Models of care
The NHS Long Term Plan (LTP) set out a commitment to deliver care in new ways for the 21st century. This must also include a focus on reducing carbon emissions and will involve using environmental impact as an additional factor in care design.
Other principles that improve quality of care and patient experience can also help to decarbonise care pathways:
- Optimising the location of care
- Earlier and quicker detection, diagnosis and treatment
- Embedding the best clinical practice
- Treating for the long-term
- Digital technology
Carbon savings will mainly come from reduced presentations in A&E, primary care and outpatients, reduced staff and patient mileage, reduced bed days, fewer pharmaceuticals prescribed, and less intensive procedures. A net zero framework will be developed to help consider and evaluate carbon reductions associated with new models of care.
We are mobilising, informing and upskilling our 1.3 million staff to drive and implement the interventions needed to support a Greener NHS.
The Greener NHS team is also working with Regional Senior Responsible Officers in each of the seven NHS England and NHS Improvement regions on delivery of our net zero commitments.
Our workforce will be vital to delivering our net zero ambitions. We will work closely with different levels of the system to spread and scale the things that we know work, and we will embed our commitment in guiding policy and documentation.
Medicines account for about 25% of emissions within the NHS in England. A small number of medicines account for a substantial proportion of these emissions, particularly anaesthetic gases and nitrous oxide which account for around 2% of NHS emissions, and inhalers which account for around 3%.
The NHS is working with patients, clinicians and industry to reduce emissions by reducing waste, ensuring that the right medicines are available for patients and enabling shared, informed decision making.
Estates and facilities
The NHS estate and its supporting facilities services – including primary care, trust estates and private finance initiatives – comprises 15% of the total carbon emissions profile (NHS Carbon Footprint Plus).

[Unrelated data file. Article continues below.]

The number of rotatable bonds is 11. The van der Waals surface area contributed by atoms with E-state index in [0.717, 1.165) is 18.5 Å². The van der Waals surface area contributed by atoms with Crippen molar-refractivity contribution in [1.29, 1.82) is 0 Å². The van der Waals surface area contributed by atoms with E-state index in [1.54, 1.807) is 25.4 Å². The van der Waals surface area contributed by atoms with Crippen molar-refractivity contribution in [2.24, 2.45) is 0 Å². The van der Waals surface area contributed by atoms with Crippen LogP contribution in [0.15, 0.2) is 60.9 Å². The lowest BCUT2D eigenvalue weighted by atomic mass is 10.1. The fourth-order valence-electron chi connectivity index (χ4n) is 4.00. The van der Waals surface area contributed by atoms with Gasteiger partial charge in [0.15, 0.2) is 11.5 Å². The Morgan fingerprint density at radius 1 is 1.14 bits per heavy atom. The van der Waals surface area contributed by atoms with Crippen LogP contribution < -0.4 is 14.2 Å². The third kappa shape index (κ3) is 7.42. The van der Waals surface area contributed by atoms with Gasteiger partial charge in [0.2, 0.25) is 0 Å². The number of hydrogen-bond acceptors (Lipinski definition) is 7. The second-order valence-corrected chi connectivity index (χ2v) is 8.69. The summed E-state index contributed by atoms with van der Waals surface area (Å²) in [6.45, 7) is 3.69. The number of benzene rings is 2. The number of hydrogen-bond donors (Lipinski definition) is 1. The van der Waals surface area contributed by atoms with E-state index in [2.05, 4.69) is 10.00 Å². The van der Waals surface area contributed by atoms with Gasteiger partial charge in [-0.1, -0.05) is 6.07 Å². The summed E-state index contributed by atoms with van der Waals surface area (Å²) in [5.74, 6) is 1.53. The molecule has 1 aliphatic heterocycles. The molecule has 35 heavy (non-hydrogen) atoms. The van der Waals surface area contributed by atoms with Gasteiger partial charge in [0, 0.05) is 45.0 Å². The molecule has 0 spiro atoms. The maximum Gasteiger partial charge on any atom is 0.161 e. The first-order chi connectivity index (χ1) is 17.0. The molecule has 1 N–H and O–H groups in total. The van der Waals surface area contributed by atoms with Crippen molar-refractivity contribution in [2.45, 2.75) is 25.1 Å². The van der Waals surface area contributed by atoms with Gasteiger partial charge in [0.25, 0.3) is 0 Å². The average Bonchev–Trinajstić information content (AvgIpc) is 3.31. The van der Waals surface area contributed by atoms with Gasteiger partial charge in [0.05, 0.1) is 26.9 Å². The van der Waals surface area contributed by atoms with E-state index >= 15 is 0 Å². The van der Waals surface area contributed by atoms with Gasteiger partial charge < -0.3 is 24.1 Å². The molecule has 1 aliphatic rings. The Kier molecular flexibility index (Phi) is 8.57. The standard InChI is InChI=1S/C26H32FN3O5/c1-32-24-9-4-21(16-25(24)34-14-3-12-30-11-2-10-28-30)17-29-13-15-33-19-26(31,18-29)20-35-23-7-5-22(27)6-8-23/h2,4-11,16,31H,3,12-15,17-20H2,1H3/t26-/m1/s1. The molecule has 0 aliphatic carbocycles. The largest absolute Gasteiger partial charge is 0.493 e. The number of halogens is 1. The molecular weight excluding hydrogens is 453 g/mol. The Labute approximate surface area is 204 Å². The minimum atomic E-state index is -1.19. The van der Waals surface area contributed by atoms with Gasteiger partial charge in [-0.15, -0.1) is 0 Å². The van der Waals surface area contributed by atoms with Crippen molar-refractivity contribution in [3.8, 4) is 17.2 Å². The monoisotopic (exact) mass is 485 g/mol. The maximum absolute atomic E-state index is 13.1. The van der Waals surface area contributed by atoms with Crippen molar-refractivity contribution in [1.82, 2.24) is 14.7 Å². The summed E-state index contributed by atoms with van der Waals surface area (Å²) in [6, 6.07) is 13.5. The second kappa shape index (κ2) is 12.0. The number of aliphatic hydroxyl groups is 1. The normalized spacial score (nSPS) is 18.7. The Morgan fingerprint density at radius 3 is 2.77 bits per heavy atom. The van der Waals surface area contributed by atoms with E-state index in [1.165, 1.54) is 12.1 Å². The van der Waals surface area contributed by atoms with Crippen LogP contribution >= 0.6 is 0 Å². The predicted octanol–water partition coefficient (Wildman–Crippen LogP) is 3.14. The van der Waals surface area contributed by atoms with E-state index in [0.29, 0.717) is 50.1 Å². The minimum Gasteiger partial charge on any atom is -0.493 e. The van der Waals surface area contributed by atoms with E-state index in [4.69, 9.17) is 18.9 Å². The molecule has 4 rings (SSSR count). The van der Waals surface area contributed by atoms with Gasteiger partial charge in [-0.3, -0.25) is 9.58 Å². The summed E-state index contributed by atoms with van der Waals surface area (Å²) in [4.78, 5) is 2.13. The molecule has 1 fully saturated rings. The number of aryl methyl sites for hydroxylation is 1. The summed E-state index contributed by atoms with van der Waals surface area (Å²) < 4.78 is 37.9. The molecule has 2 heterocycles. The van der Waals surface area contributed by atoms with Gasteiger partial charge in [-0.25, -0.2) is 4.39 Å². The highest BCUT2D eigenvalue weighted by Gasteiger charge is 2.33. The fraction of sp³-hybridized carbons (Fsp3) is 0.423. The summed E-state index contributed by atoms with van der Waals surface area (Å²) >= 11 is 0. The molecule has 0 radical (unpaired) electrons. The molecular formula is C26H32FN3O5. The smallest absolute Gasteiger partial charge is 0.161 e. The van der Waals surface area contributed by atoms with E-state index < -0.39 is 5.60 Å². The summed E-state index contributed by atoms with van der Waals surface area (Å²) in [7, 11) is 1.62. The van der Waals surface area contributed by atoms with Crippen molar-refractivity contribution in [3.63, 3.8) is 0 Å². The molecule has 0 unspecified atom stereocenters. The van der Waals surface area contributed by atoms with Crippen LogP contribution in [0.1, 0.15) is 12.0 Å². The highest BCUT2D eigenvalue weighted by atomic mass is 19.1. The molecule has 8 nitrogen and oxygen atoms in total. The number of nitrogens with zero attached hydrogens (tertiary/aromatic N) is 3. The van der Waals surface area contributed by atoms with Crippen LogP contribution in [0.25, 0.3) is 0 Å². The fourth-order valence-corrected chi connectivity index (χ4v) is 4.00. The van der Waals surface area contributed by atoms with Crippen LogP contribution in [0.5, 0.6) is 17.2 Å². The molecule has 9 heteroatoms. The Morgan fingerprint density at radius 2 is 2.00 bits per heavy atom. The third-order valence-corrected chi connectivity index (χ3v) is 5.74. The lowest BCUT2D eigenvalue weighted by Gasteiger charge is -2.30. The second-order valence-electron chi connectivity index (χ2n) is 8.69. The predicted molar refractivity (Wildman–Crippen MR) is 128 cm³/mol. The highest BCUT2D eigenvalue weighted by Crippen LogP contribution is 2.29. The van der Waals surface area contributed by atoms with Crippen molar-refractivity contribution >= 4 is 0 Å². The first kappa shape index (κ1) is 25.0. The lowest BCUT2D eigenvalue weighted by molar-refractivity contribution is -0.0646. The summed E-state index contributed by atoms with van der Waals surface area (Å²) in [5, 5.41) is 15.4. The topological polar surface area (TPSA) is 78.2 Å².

Delivering a net zero health service will require work to ensure new hospitals and buildings are net zero compatible, as well as ensuring improvements are made to the existing estate.
For the existing estate a wide range of interventions including air conditioning and cooling, building fabric, LED lighting, space heating, ventilation and hot water could all be rolled out to further reduce carbon emissions.
Travel and transport
Approximately 3.5% (9.5 billion miles) of all road travel in England relates to patients, visitors, staff and suppliers to the NHS, contributing around 14% of the system’s total emissions.
The travel and transport workstream of Greener NHS is implementing a range of interventions to reduce carbon emissions from travel relating to patients, visitors, staff and suppliers to the NHS.
This includes transitioning the NHS transport fleet to zero-emission vehicles, reducing unnecessary journeys and enabling healthier, active forms of travel such as cycling and walking.
The NHS has committed to having a zero emission non-emergency patient transport fleet by 2035, one of the recommendations set out in the report of the Non-Emergency Patient Transport Review, published on 2 August 2021.
The NHS uses products from more than 80,000 suppliers, encompassing medical equipment, food, business and office goods. The non-medicines supply chain makes up 42% of the NHS Carbon Footprint Plus.
While the NHS does not control these emissions directly, it can use its considerable purchasing power to influence change.
We are reducing emissions from our supply chain in a range of different ways:
- More efficient use of supplies
- Low-carbon substitutions and product innovation
- Ensuring our suppliers are decarbonising their own processes.
By 2030, the NHS will no longer purchase from suppliers that do not meet or exceed our commitment to net zero.
Food and nutrition
It is estimated that food and catering services in the NHS accounts for approximately 6% the NHS’ Carbon Footprint Plus. A healthy balanced diet, with reduced processed foods high in sugar, salt and fats is also a low-carbon diet.
The Greener NHS programme is working closely with the Hospital Food Review and the new National Review of NHS Food Standards. Collaboration with NHS catering leads, dieticians and suppliers will help provide healthier, locally sourced food to patients, staff and visitors, while cutting emissions related to agriculture, transport, storage and food waste across the supply chain and on our NHS estate.